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Decorating Ideas For A Baby Boy Nursery

Updated on February 24, 2014

Decorating The Baby Nursery

You're having a baby! Congratulations! And it's a boy, that's great! Now comes the hard part, decorating the nursery for a baby boy, because it's an unfortunate fact of life that there are far more decorating ideas and cute baby room décor for girls than there are for boys. It's just not fair! The color choices are so limited and nice crib sets are so expensive! Creating an adorable nursery for a baby boy is difficult with selections so limited, but with some creativity, it can be done!


Nursery Colors

If you're fortunate enough to have an extra room in your house for a baby, that's great, you've got a relatively blank slate. However, when you go to look for inspiration at the stores for boy rooms,'s a little less than inspiring. The colors are usually primary crayonbox colors, the moss green and brown combination, or the blue & brown combination...not a lot of variation on those colors. And the themes are usually sports, the jungle, Noah's ark or cars, trucks or boats. Some of these might grow with the baby as he gets older, but if anything, he will probably get tired of them before he ever outgrows them.


Nursery Essentials

What do you really need for a baby room? Do you really need to go all out and buy that expensive eight piece furniture set you saw at Babies R' Us? Maybe not. The essentials: You must have a crib and in some cases, a secondhand one won't do. That's due to safety regulations for cribs changing over the years. Cribs have evolved a good bit over the years and crib slats must now be no more than 2 3/8 inches apart to prevent head entrapment. Equally important is the crib mattress. Crib mattresses fit tightly now, so tightly that when changing the sheet it's not unlike wrestling an alligator, but again, it's for safety sake and due to entrapment issues. Paint can also be an issue. Lead-based paint was often used on baby items back in the day and is a safety hazard, so it could be a problem as well. So that antique crib you had your heart set on might not fit the bill!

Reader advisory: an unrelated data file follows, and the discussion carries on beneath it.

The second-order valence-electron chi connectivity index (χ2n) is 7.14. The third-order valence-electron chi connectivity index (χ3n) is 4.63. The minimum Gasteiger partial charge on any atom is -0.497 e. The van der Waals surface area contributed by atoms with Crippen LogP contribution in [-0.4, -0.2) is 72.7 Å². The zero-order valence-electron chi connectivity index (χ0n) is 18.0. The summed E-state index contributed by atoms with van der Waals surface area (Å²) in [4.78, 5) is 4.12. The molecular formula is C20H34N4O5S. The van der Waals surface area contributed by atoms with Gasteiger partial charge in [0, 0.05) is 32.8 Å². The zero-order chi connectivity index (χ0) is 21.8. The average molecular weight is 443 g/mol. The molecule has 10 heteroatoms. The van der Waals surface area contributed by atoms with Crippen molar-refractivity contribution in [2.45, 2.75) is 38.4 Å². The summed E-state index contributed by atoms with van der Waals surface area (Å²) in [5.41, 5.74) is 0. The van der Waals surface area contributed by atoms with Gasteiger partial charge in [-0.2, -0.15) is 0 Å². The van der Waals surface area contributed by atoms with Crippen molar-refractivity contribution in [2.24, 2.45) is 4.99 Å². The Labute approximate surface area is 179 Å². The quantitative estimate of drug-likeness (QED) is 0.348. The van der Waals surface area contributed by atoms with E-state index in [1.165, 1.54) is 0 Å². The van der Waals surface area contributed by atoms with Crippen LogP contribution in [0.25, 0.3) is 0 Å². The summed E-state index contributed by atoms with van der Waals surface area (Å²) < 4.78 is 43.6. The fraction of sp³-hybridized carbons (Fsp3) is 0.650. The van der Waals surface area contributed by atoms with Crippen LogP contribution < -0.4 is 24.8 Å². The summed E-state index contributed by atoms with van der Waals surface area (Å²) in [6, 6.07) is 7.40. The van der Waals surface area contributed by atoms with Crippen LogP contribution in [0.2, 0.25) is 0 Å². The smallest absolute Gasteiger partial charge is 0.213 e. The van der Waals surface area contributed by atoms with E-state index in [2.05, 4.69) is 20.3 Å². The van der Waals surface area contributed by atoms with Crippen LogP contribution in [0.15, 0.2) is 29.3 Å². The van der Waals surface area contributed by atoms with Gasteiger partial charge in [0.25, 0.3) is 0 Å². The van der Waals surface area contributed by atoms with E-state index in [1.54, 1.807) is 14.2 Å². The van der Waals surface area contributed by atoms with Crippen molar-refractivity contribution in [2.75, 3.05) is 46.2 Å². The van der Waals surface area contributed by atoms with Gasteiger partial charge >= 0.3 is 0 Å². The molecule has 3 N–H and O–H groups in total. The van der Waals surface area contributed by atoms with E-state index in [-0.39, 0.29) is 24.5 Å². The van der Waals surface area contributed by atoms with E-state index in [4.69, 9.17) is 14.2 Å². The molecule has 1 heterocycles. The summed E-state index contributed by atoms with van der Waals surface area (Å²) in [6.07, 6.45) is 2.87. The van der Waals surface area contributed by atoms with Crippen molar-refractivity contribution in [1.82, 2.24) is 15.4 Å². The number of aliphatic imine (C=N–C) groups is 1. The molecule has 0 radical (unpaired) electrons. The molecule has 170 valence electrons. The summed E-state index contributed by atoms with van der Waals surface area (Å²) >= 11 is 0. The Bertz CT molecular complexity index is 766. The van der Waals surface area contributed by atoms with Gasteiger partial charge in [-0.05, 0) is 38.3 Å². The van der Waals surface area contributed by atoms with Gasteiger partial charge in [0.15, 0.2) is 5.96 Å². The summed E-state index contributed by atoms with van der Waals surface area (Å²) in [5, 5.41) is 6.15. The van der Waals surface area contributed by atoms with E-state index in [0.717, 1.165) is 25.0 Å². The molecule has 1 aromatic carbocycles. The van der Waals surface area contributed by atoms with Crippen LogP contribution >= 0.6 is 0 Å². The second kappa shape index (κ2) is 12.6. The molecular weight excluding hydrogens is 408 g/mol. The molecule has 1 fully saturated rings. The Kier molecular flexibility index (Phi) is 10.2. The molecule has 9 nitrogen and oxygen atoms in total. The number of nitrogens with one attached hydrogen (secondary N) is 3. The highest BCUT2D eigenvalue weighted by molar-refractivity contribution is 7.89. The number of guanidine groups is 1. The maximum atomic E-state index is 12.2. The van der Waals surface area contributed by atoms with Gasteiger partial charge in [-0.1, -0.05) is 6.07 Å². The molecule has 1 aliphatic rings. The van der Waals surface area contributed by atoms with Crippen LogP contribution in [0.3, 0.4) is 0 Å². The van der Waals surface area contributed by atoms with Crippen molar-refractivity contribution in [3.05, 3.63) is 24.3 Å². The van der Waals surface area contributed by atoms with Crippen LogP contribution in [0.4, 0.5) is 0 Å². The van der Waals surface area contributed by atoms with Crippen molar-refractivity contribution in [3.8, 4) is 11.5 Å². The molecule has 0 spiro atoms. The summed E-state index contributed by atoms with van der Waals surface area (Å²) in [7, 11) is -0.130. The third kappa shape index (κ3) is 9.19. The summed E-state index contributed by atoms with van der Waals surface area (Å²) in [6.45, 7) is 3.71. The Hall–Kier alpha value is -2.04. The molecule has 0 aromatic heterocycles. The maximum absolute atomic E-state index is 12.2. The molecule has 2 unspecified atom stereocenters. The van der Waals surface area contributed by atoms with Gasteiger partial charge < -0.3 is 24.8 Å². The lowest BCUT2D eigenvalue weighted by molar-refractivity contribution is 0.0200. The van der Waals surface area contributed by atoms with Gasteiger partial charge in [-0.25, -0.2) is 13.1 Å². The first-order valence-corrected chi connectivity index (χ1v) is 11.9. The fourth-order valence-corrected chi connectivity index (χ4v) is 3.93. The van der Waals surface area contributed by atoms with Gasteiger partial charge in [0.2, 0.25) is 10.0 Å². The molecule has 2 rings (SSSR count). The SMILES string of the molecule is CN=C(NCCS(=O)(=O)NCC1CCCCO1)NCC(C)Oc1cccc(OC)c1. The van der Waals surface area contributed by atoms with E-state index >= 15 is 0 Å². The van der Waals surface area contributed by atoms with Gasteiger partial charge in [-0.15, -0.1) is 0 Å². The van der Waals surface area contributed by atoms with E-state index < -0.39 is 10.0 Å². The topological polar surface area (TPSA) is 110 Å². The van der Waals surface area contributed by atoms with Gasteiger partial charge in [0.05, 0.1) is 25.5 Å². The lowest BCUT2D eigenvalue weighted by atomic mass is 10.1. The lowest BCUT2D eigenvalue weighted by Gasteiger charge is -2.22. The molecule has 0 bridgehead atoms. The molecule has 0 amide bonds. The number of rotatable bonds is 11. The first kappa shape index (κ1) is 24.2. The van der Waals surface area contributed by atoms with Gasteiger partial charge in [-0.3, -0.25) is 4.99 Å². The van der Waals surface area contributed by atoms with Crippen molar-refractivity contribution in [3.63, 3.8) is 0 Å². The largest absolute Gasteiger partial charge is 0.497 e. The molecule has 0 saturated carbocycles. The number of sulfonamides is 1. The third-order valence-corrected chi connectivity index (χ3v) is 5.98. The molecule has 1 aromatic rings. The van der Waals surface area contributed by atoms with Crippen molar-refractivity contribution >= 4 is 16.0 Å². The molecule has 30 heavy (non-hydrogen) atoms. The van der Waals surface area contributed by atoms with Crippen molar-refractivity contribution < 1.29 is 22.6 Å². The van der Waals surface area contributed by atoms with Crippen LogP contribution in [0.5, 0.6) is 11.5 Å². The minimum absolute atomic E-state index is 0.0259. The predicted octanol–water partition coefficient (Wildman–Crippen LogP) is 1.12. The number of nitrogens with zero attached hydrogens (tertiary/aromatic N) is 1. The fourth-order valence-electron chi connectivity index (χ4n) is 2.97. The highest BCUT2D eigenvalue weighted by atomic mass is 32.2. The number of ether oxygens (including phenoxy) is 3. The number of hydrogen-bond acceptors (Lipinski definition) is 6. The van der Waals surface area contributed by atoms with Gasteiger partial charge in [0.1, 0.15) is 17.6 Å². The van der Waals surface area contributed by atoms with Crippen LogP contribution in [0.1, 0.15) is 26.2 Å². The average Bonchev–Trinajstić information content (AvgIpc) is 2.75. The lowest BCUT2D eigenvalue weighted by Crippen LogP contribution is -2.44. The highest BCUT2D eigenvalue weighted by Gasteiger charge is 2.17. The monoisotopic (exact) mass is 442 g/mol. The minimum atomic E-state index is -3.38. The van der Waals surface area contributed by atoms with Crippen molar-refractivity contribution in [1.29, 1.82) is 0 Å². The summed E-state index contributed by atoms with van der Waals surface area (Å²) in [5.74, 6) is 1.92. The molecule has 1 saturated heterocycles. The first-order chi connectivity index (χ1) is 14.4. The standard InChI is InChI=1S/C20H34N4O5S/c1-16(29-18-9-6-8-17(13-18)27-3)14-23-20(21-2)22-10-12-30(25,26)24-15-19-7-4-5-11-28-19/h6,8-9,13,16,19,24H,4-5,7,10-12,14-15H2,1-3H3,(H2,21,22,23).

Convert-A-Cribs & Changing Tables

If there's one big place you splurge in your baby nursery, do it on the crib. Besides making sure you have a safe crib manufactured after 1999, convert-a-cribs are awesome, because they'll save you some money in the long run. Convert-a-cribs can be transformed right from a crib into a toddler bed and then into a twin bed, saving a lot of money on transition beds as your baby grows. If you get sick of the finish, you can always paint!

Although changing tables, that can convert are nice, they are expensive! Chances are after the first eight months or so, you probably won't be putting Mr. Rambunctious on the changing table to change him, because he will be in full scramble mode trying to get off! You'll find yourself changing him any place BUT the changing table! A regular dresser with a wide top and one of the very nice changing table pads they make now will work for the short period of time you will use it.


Rocking Chairs for the Nursery